· 73,143 criminal prosecutions thrown out in the last year alone, working out at 200 every day, costing the taxpayer £13.1m
· Reasons include missing exhibits, police files and witnesses
· “Common sense measures will bring crooks to justice: Tell victims time and place of trial, show barristers case papers in advance”

Tens of thousands of criminals are dodging justice every year because of faults within the courts system, according to new FOI figures.

Out of 738,064 total prosecutions across the UK in 2013, 73,143 have been dropped*, working out to 200 every day.1

Thrown out prosecutions cost the taxpayer £13.1m a year.2

Common reasons include:3
· Files not being received from the police (1,399 occasions)
· Essential statement, exhibits and evidence not available (6,438)
· Incorrect charging decision – an essential legal element missing (4,201)
· Conflicts in prosecution evidence (9,168)
· Victim fails to attend court (9,278)
· Key witnesses (non-victim) not attending court (2,382)
· Police witnesses failing to attend court (823)

The FOI figures, uncovered by GLA Conservative Tony Arbour shows a total of 240,891 failing cases in the last three years – 88,282 in 2011-12, 79,466 in 2012-13 and 73,143 in 2013-14.4

GLA Conservative London Assembly Member Tony Arbour said:

Tony-opinion“It’s good news that crime is falling, now we need common sense measures to bring crooks to justice. I’m alarmed to see that yet again tens of thousands of prosecutions are failing across the country. It costs the public purse millions every year, and an even greater emotional cost to victims and witnesses, who may get so disillusioned with the courts that they may decide not to engage with the criminal justice service – or even worse, not even bother to report crime.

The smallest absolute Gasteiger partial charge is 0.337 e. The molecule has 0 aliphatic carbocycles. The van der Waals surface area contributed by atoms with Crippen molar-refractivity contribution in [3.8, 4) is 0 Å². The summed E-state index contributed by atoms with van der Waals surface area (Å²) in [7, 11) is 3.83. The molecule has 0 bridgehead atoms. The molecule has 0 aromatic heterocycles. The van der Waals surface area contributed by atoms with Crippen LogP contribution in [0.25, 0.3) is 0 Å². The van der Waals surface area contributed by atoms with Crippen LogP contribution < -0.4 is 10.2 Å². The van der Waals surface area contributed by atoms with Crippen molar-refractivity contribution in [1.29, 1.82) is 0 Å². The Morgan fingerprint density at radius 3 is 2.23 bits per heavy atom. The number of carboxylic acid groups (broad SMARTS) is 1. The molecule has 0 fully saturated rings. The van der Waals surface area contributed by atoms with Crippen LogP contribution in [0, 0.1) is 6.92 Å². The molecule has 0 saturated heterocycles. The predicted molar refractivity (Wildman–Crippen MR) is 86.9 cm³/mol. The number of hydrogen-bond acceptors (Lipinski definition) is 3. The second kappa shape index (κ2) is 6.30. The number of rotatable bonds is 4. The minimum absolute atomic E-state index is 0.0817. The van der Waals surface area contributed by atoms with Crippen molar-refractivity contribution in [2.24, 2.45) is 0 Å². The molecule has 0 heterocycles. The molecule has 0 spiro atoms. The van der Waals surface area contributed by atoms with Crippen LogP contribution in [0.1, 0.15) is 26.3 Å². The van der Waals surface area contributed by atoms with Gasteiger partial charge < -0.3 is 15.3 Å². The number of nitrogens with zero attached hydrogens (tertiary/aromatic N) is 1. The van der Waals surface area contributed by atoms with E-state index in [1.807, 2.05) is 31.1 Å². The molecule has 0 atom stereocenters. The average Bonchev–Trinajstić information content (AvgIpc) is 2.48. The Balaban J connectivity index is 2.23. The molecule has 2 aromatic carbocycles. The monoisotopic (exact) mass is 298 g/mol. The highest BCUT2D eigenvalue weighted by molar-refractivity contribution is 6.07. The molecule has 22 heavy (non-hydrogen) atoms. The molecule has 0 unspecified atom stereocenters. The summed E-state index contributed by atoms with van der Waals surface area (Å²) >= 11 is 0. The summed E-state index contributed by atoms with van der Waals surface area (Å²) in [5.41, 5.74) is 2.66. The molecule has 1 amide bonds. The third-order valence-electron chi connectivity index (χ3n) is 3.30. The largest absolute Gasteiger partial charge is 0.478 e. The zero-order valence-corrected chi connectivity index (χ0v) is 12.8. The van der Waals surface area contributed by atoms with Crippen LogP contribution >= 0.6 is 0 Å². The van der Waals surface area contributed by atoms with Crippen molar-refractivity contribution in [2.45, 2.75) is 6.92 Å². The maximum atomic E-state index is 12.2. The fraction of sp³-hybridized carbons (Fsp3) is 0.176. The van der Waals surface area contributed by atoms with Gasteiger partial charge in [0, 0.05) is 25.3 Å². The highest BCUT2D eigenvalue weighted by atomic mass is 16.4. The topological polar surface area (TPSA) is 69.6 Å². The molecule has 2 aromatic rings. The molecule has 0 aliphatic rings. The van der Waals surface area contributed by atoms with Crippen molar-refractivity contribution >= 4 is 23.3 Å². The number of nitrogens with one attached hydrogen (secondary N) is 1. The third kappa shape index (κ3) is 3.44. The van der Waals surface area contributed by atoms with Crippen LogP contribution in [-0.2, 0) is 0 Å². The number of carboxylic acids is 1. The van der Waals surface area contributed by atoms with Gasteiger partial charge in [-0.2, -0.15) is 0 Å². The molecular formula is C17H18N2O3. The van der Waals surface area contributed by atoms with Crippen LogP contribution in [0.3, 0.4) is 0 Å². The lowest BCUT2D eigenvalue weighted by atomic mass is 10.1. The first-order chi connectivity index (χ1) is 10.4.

“The 2011 riots showed that the system can be speedy and effective when it wants to be. Burglars, looters and thieves were rounded up and convicted within 24 hours. To keep this up, the Crown Prosecution Service needs to get the basics right. Witnesses and victims need to be told the exact time, day and place to attend court; prosecution barristers should be able to see case papers in advance to prepare themselves, not at 9am before a 10am start; and the CPS, police and prosecution barristers should directly communicate before the trial to make sure it is ready to go ahead.”

These figures are the latest in Tony Arbour’s campaign to cut the number of dropped and delayed court trials. His recent report shows London as the worst performing region for delayed trials.

1 FOI figures provided directly to Tony Arbour by the CPS in August 2014
2 Cost for 2012/13 obtained via the Magistrates Association
3 FOI request provided to Tony Arbour by the CPS in August 2014
4 Ibid

*Dropped prosecutions = All cases in which the Crown Prosecution Service (CPS) decided to drop proceedings before evidence was heard by the court